The High Cost of Resentment and Anger in Marriage
Author: Nancy Wasson
Article source: http://www.kabish.com/. Used with author's permission.
Many spouses carry heavy suitcases filled with a collection of anger and resentment from their marriage. Periodically, they unpack these suitcases and review every situation in which they feel they were treated unfairly.
"Resentment is an extremely bitter diet, and eventually poisonous. I have no desire to make my own toxins," declares Neil Kinnock. Hanging on to anger and resentment is toxic, and the resulting sludge can slowly poison you.
It's easy to lose your perspective about the bigger picture and to be become obsessed with how things "should" have been and how others "should" have treated you. In your mind, you may visualize yourself zapping the other person with the perfect verbal comeback or having the opportunity to get even in some way. The more you let your mind gallop in this direction, the angrier you get and the more you feel self-righteous and justified in your reaction.
When you become mired in anger, resentment, blame, and revenge, you are only hurting yourself. In the process, you put yourself at risk for experiencing health problems, sleeping difficulties, depression, relationship rifts, and daily agitation. You automatically increase your stress level and decrease your enjoyment of life. And the longer you carry a grudge, the heavier it gets.
Nothing you do to try to find inner peace will be effective when you are filled with anger and resentment. "If we have not peace within ourselves, it is in vain to seek it from outward sources," states Francois de La Rochefoucauld. As long as you hold on to bitter feelings, you are sabotaging yourself by destroying any chance that you can experience peace of mind.
Dr. Wayne Dyer, in "10 Secrets for Success and Inner Peace," states: "It's your ego that demands that the world and all the people in it be as you think they should be." He continues by saying, "It is perhaps the most healing thing that you can do to remove the low energies of resentment and revenge from your life completely." Dr. Dyer compares resentment to venom that continues to circulate in your system long after the snakebite has occurred. He emphasizes that it's not the bite that kills you; it's the venom.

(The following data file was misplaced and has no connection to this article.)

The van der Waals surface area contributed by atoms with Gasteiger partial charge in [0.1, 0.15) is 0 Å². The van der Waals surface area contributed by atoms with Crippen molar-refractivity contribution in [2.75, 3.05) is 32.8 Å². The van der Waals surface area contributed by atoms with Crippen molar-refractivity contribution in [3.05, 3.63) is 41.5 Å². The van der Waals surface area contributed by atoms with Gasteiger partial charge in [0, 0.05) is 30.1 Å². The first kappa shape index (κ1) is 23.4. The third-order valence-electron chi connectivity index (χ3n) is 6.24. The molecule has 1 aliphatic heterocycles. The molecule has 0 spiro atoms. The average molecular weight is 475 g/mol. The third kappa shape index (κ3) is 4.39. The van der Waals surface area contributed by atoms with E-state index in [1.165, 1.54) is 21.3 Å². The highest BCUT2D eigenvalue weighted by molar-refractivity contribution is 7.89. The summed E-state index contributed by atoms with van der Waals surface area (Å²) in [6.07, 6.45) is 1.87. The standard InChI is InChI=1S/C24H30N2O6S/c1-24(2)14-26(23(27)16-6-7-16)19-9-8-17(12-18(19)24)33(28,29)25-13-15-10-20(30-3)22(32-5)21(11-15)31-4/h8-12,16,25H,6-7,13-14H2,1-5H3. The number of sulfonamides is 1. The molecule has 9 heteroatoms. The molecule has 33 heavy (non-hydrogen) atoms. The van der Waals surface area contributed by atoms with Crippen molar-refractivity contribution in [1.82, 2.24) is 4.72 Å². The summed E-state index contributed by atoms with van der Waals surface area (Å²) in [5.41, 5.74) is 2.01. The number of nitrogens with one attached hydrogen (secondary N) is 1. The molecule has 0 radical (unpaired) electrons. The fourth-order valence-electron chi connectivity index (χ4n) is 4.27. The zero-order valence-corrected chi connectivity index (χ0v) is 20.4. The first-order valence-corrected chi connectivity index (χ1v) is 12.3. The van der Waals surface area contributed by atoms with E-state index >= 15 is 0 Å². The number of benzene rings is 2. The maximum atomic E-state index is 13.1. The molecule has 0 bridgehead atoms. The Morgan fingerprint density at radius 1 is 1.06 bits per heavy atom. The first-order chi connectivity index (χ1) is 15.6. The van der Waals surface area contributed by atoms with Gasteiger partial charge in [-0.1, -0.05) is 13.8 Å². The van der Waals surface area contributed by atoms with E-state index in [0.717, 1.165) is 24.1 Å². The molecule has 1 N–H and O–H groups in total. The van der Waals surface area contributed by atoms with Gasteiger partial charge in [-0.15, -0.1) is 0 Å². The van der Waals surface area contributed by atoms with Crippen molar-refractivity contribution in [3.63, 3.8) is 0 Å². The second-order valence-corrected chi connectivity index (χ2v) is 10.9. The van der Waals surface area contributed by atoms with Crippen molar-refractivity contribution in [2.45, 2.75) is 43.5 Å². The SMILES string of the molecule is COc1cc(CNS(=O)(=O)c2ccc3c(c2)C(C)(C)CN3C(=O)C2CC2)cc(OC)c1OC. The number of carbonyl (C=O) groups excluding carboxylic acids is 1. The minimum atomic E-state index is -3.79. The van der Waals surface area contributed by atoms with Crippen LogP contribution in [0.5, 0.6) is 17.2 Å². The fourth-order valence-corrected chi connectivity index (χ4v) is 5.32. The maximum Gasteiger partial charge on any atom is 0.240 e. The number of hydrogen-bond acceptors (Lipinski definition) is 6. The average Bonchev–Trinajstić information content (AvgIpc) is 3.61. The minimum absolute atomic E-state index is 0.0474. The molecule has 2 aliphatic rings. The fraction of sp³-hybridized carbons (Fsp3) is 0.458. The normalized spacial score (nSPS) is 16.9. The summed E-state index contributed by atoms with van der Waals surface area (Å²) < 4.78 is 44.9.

What, then, is the antidote? How can you find peace of mind? How can you handle your feelings of anger and resentment from the experiences in your marriage? How can you create a peaceful marriage now?
The answer lies in letting go of resentment and practicing forgiveness. You can't change what has happened, and you can't control what your spouse chooses to do. But you do have control over the choices you make.
You can choose to cut the emotional bond that is keeping you tied to your anger and resentment. Instead, you can decide to experience the joy of freedom from the heavy burdens you have been carrying around for so long. To get the help you need in letting go of the past, you always have the option of asking a therapist or minister to assist you.
Thomas Fuller observes, "He that cannot forgive others breaks the bridge over which he must pass himself; for every man has need to be forgiven." Without forgiveness, your life becomes an endless cycle of anger, resentment, and retaliation.
You practice forgiveness so that you can stop ruminating about the past and put your energy into the present moment. And you practice forgiveness so that you will be free from the poisonous effects of resentment.
Then, you can experience peace of mind and bring that inner peacefulness into your marriage. You will never have a peaceful marriage until you are at peace within yourself. Nancy J. Wasson, Ph.D., is co-author of Keep Your Marriage: What to Do When Your Spouse Says "I don't love you anymore!" The e-book is available at http://www.KeepYourMarriage.com , where you can also sign up for the free Keep Your Marriage Internet Magazine. Contact Nancy at Nancy@KeepYourMarriage.com.
Return to Home Page